Small independent developer Frogwares has been putting the minds of aspiring detectives to work with its video game adaptations of the world-famous Sherlock Holmes franchise for many years, and the developer has done so masterfully. When it was announced that the studio would be releasing a game based on the fictional entity by H. P. Lovecraft, Cthulhu, gamers were intrigued. While the cosmic entity in question is a prime antagonist for a video game, getting the setting, narrative and genre right is no easy feat.
Frogwares' The Sinking City has taken the investigative horror adventure route and drops the player in the city of Oakmont, a half-submerged island civilisation where the streets have disappeared into the depths after a massive, supernatural flood. Oakmont hasn't been quite the same since the flood and some of its citizens have been acting strange and speaking of visions and it's up to you, playing as private investigator Charles W. Reed (who has been experiencing those same visions the citizens of Oakmont describe since his days as a navy diver) to find the answer to what's been causing them.
Reed arrives in the city by boat after receiving a letter regarding the source of the visions. Moments after setting foot on the island his first case is handed to him; the son of one of the cities' 'grand families' has gone missing after an expedition to the depths of the black waters just outside of the port, and murder seems to have been committed in a house nearby. It's not long before the player is introduced to the main part of the game: investigation. Reed can pick items up to investigate them, much like you could in the Sherlock games, but he has a grand trick up his sleeve, unlike the fictional master detective.
With the insanity growing within him, Reed has the ability to channel his visions to find things others have missed, displaying certain items in bright UV light (such as hobo signs, used for locating valuable crafting elements and dangerous buildings with monstrosities and loot inside) and even giving him the ability to visualise the past, both as flashing images through inspecting certain items and full spectral reenactments of crimes or other happenings through picking up traces of the past. The latter pulls the player into a seemingly different realm and as you pick up a trace, a scene is reenacted, and you'll have to piece them together in the order that they happened. Doing this will give you an accurate image of what happened at the location and give you clues, as will inspecting items throughout the game.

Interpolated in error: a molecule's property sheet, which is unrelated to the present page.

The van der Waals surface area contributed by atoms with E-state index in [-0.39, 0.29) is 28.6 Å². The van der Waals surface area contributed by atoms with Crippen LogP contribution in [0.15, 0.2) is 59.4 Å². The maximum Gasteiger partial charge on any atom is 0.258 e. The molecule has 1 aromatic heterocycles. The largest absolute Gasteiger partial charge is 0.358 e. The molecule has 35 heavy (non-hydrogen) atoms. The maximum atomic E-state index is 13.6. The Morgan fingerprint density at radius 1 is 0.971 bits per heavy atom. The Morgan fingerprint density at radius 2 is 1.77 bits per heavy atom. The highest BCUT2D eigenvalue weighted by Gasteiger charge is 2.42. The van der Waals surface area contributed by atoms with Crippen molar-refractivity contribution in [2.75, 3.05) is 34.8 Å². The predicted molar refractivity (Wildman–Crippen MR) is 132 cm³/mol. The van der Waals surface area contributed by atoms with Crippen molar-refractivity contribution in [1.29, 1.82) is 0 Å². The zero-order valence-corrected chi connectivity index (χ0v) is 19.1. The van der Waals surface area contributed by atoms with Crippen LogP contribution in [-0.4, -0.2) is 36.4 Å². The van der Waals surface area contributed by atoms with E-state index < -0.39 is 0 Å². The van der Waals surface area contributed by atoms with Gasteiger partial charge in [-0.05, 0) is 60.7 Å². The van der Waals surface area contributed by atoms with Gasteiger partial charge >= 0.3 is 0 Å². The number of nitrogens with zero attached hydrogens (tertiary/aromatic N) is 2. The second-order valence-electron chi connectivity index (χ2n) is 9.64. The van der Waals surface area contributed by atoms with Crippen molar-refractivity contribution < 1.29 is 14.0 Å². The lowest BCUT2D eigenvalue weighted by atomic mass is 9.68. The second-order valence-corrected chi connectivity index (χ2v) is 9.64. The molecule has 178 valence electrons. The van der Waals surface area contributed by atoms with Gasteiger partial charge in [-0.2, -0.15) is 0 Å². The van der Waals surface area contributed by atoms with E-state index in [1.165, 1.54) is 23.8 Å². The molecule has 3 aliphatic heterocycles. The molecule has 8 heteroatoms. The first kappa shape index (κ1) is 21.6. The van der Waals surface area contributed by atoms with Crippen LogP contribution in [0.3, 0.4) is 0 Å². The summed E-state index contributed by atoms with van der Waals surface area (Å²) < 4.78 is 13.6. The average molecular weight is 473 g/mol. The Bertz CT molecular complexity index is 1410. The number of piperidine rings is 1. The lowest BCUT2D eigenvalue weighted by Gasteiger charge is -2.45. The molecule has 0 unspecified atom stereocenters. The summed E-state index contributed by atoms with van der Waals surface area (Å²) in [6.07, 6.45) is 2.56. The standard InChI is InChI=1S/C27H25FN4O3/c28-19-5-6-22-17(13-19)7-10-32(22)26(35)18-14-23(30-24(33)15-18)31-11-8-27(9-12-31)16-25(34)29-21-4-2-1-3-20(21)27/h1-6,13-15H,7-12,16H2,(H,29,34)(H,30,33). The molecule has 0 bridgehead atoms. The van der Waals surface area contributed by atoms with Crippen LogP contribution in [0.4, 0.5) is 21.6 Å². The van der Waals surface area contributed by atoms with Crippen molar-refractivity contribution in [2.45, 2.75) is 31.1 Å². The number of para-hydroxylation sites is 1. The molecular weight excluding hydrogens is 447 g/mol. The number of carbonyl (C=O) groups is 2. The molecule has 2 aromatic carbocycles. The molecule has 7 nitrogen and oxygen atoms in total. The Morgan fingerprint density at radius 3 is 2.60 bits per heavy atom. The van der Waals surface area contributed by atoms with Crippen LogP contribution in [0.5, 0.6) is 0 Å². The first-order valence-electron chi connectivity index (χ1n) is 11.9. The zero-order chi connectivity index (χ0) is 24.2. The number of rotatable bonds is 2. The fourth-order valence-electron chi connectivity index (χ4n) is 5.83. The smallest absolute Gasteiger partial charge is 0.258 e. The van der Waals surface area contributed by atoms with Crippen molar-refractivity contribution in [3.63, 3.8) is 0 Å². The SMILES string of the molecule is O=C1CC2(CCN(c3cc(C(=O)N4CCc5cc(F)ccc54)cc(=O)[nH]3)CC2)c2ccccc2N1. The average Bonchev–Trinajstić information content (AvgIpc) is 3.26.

The clues will then end up in your casebook in the menu and it's important to check your notes for the entirety of the game because you can most definitely get lost in the vastness of it. Once you've collected enough clues you'll be able to go to your 'mind palace', which is basically where you make all of your deductions, piecing the evidence together to get to the bottom of whatever case you've taken on. The game offers a consequence-based deduction system where your choices decide how the world around you reacts.
Using your spectral vision drains your sanity, which can ultimately kill you, so we do not recommend going through life as Mr Reed in a separate realm for too long, even though it can be useful. To take the edge off your poor brain you can craft and use antipsychotics. Crafting lets you use materials you've picked up in boxes, lockers or trashcans around the world (or the materials you're granted after completing a main or side mission) and there's no shortage of crafting items either. We never found ourselves short on ammunition, first aid kits, grenades, or antipsychotics.